Now, certainly the iron hand of the industrial revolution has left its heavy thumbprint on today’s forms of agriculture giving us fertility-stripping monocultures, chemicals from WWII aftermath and even genetically modified potatoes with frog genes.  But even this type of agriculture brings with it its own various tasks such as continual tractor maintenance, chemical selection and a schedule of plowing, spraying, planting, spraying, cultivating, spraying (again) and harvesting.  This proves to weaken the soil for future generations of plantings and farmers, relies heavily on petroleum energy and creates disease-resistance in pests and plants as well as unforetold health-risks to us (frog genes?).  This type of agriculture seems to exit the realm of farming and takes on qualities more to the effect of exploiting, lab testing and stripping.  It bullies its way into the cycle of harmony and breaks the rythm.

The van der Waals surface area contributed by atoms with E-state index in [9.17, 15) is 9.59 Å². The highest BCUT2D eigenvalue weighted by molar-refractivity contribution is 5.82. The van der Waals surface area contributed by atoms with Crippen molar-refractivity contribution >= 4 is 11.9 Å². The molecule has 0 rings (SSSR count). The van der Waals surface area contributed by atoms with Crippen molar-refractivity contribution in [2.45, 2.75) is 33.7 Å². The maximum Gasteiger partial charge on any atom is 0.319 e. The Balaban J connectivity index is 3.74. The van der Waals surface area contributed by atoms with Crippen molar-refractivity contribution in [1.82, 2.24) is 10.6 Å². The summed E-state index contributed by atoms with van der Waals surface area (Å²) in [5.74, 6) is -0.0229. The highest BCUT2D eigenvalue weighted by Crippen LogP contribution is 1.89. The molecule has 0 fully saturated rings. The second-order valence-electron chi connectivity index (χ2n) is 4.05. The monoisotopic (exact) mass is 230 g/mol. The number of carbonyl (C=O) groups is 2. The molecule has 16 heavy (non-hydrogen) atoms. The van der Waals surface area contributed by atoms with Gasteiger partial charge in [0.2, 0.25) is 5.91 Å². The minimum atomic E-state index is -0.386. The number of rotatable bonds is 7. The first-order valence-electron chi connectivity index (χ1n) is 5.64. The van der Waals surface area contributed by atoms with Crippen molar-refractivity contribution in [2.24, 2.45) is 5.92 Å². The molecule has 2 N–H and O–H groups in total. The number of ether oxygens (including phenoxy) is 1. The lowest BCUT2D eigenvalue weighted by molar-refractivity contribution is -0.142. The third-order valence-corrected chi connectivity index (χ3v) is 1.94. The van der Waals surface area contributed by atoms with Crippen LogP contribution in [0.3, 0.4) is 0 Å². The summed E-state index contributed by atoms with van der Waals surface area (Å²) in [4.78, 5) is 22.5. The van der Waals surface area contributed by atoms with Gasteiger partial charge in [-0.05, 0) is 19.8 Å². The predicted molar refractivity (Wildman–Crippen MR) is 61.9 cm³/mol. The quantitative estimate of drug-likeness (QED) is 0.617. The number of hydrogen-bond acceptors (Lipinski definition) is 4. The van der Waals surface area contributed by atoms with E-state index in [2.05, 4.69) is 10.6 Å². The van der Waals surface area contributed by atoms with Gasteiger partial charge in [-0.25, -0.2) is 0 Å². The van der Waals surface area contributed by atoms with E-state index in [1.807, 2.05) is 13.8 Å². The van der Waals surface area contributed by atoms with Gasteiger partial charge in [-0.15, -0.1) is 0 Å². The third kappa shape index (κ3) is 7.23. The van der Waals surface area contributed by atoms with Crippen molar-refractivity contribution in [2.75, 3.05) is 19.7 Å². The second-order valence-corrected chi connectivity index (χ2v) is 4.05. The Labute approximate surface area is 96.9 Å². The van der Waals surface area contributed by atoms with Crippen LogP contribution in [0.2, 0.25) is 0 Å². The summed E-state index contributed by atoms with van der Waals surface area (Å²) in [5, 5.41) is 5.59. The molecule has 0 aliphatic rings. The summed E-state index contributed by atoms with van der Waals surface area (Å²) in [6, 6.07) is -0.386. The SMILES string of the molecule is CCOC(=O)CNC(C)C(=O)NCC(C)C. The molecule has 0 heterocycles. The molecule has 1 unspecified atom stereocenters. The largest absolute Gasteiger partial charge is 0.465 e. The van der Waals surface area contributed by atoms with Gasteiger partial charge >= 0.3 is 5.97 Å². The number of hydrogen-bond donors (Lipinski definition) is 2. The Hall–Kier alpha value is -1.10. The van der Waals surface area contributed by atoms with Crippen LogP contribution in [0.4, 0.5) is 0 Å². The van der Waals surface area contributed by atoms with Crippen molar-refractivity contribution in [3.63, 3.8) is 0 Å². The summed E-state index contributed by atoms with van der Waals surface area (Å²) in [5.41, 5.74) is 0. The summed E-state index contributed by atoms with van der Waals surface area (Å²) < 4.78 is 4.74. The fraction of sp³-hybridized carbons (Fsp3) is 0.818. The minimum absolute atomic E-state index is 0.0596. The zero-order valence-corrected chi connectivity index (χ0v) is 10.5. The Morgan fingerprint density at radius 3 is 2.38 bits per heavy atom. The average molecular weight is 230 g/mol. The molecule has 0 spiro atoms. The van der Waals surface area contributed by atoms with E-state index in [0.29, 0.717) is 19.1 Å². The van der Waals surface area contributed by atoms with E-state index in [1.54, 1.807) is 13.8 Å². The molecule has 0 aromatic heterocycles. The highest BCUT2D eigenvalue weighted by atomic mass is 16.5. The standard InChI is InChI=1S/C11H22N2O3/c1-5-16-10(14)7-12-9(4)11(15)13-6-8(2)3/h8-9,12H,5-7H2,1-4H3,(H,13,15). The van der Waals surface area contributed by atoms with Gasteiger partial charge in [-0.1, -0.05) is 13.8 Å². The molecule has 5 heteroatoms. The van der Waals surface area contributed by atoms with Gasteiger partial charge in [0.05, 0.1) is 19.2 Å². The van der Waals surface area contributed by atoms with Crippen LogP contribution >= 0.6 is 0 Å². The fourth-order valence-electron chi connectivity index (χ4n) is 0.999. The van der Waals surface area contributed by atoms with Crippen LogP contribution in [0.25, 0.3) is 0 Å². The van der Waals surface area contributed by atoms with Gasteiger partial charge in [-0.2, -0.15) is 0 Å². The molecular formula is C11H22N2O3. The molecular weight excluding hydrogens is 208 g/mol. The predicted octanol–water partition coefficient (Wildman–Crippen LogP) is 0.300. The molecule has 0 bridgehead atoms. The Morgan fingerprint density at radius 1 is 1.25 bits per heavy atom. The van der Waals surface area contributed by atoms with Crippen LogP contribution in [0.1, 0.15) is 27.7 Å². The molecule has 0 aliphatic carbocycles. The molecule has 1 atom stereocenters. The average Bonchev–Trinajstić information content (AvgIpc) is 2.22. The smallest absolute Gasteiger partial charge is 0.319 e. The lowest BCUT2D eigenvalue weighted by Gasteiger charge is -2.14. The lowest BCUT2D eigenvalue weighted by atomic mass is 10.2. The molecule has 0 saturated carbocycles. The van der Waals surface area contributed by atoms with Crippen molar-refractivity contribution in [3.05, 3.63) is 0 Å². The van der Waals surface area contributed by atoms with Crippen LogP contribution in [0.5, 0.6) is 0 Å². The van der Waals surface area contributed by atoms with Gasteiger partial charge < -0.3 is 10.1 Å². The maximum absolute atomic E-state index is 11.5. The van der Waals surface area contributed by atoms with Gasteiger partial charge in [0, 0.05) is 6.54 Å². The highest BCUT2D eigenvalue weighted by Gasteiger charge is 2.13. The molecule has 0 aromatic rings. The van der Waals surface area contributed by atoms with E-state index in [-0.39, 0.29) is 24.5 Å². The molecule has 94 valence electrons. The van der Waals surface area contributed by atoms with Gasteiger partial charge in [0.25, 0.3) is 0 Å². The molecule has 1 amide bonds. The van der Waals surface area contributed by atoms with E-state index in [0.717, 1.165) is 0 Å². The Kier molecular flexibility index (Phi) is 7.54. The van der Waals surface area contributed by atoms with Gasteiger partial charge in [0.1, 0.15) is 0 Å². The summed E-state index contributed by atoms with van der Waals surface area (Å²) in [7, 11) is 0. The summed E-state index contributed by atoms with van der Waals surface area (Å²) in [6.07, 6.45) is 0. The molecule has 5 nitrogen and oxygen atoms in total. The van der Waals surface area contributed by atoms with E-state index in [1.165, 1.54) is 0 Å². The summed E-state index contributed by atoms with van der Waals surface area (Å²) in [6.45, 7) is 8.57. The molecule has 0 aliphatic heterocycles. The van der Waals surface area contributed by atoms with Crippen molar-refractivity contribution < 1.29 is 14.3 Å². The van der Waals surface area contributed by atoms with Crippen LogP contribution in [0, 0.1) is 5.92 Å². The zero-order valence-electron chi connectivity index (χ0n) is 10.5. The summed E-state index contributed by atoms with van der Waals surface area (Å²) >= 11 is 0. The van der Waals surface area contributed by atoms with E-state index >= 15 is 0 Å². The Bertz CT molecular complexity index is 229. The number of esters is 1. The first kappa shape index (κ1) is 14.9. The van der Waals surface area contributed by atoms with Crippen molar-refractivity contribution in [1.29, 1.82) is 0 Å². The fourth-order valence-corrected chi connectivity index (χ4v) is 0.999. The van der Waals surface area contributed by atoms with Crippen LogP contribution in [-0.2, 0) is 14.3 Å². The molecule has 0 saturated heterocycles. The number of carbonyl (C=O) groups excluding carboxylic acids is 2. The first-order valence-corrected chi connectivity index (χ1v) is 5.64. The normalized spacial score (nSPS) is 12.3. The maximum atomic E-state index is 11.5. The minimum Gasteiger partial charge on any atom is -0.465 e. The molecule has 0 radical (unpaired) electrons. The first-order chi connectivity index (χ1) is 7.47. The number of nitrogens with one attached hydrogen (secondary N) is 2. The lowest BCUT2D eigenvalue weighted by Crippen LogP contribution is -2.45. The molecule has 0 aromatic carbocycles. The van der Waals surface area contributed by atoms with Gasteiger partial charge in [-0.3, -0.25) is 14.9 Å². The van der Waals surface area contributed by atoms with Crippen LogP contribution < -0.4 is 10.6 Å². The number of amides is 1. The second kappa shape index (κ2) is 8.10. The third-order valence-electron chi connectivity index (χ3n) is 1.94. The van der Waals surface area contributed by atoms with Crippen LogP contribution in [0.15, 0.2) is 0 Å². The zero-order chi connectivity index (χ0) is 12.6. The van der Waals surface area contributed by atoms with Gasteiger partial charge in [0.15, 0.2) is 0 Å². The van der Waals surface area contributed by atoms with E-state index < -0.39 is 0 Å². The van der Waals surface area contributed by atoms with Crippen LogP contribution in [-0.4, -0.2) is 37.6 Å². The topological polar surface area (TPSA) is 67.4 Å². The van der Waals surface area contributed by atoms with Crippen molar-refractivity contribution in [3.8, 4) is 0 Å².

But living a sustainable mindset in regards to God’s creation and working with nature rather than against it to produce crops, health and a cleaner world are things more likely to be involved in a multi-tasking farmer’s life.  Respect for the soil, happiness and health of plants, animals and humans, and creating and sustaining family and community and their harmony are all foundational.

In my WWOOFing travels I’ve found:

In Lawrence, KS, farming was about not disturbing the soil, recognizing “weeds” for their uses, strict rotation of both pasture and crops, listening to the sheep and being tuned in to their needs, volunteers coming together to have a part in the farm and developing strong friendships.  It was also about farming in the dark with a headlamp because the farmer couldn’t support herself on her farm alone and had a full-time off-farm job.

In Golden, CO, it was about double-digging beds to prepare them each year, manually moving the solar-tray to pick up energy for the watering system, pulling out adventitious thistles by the root so they wouldn’t come back, covering small transplants with cloche’s at night for protection from frost, trying to get the community involved, trying to wrangle and hassle with drip irrigation specifics before digging trenches for the lines and using a south facing living and dining room as a greenhouse for starts.